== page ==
The classic by James Fenimore Cooper...a classic portrait of the man of moral courage who severs all connections with a society whose values he can no longer accept.
Good story but typical of Cooper writings, long winded and often difficult to follow his intent.
Potrait of American frontier and friendship of two men of this era.. I was not able to get into this book.
A historical fiction masterpiece.
Cooper's classic novel...
1926 copy of this great classic.
I loved the book. Once you get past the nineteenth century prose, it's really a great story. It's a story of adventure and friendship, loyalty and revenge, of newly made bonds and loss.
This book is a hard read and quite frankly I'm shocked that it took me just under a week to get through it. The language--the prose is not for everyone. But I can see why this book has remained a favorite classic for well over a hundred years. I'm looking forward to tackling the rest of the Leatherstocking Tales...at a later date.
For those who are fans of the Michael Mann movie version of this story(of which I am one), this book is nothing like the film. Though it will always be on my top ten list of favorite movies, having read the book, I'm a bit perturbed at the changes Mann and the script writers made to the story. Clearly we all know the book is always better than the movie, and that some things must be omitted due to the timing and flow of a film. However, there were some changes that I think were unnecessary and I would like to have seen them on film. They really downplayed Chingachgook and Uncas' roles in the adventure, their relationship with each other and Hawkeye, and their status among the Indian people. Also they downplayed Duncan who wasn't really a douche in the novel as he was in the film. The love interests were portrayed all wrong, and frankly the movie was more of a love story than that of an adventure. Whereas the novel was more adventure and only vague mentions of romance. I've never seen any of the other versions of the film and have to wonder if they were more true to the novel. I suppose I mentioned this to warn anyone against reading this hoping it'll be a more fleshed-out version of the film. While the overall story basically remains the same, the journey, battles, rescues and some deaths are completely different.
But to those who are lovers over books, classics, or true stories of adventure and virtue, this is a must-read!
James Fenimore Cooper\'s romantic adventure brings the wilds of the American frontier and the drama of the French-Indian War vividly to life. The most popular of Cooper\'s Leatherstocking Tales, The Last of the Mohicans portrays the inevitable conflict of opposed cultures and stands as a testament to the ways in which this struggle has been mythologized. Featuring the well-loved noble woodsman Natty Bumppo, or \"Hawk-eye,\" Cooper\'s novel is a memorable depiction of courage and passion, and a precursor to the Western genre.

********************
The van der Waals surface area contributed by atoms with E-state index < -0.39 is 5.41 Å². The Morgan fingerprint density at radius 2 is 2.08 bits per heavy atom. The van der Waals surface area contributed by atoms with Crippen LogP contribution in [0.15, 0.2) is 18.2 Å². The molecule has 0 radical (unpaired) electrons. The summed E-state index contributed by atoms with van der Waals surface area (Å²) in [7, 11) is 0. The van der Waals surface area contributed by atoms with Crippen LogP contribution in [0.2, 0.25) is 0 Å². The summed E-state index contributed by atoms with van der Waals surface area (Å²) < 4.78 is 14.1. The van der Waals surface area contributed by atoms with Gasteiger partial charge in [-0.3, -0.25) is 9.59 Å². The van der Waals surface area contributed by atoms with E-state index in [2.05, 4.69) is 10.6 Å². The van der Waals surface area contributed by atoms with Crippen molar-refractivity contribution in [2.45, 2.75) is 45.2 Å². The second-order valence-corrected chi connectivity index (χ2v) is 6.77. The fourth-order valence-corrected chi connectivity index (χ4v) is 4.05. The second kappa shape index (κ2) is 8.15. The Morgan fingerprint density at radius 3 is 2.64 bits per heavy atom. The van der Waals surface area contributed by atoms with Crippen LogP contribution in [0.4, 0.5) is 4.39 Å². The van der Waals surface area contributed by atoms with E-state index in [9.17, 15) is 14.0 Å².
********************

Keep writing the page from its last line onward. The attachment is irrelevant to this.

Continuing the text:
Loved it better than the movie and I love the movie!
This was a facinating book. I was very much drawn into it and like it much more than the movie. I love the historical value of the book, and appreciate that the book was written shortly after the French and Indian war. Of course it is fiction, but it is interesting getting the author's perspective of times and events at that time.
The second and most popular chronicle in his Leather-stocking Tales, James Fenimore Coopers The Last of the Mohicans is one of the great historical romances to come out of America. Set in 1757 amidst the French and Indian War, the novel tells the story of frontier scout Hawkeye and his efforts to conduct two daughters of a fort commander to safety.
Sure, James Fennimore Cooper has no idea how many people can really fit in a birchbark canoe (he apparently thinks it's upwards of 8), and scenes seem to unfold in areas that are simultaneously claustrophobic and expansive, dark as a cave but light enough to read in, shrouded in waterfall mist but dry. People can emerge from ponds and have their pan and flash pistols work, and as Mark Twain famously notes, Cooper wears out barrels of moccasins using the 'step in the already trod prints so you don't leave a trail' trick.
It's also true Cooper couldn't write 'the dog died' in less than eighty words.
But you know what else? This book rocks. It's intense as the apocalypse, and sometimes his blunt imagery is breathtaking. Here's one of my favorite sentences, as our party has to camp where a massacre has occurred just a few days before, and where Cooper has explicitly told us animals have been feeding on the remains: "...long before the night had turned, they who lay in the bosom of the ruined work, seemed to slumber as heavily as the unconscious multitude whose bones were already beginning to bleach on the surrounding plain."
I mean-BAM! That's a home run.
And we owe this guy a debt of gratitude we can never repay for the rich prejudicial archetypes he blessed our western pulp fiction with...the 'good' noble savage, the 'sneaky' savage, the pure blonde maiden, the wise but doomed darker-haired (and in this book, mixed race - hey Cooper - the 21st century called - props!) sister, and of course Natty Bumpo/Leatherstocking/Hawkeye/le Longue Carabine, the long-haired American Robin Hood who lives outside society and can out-Indian the Indians. Would Dr. Quinn, Medicine Woman have had Sully if Cooper hadn't given us Hawkeye?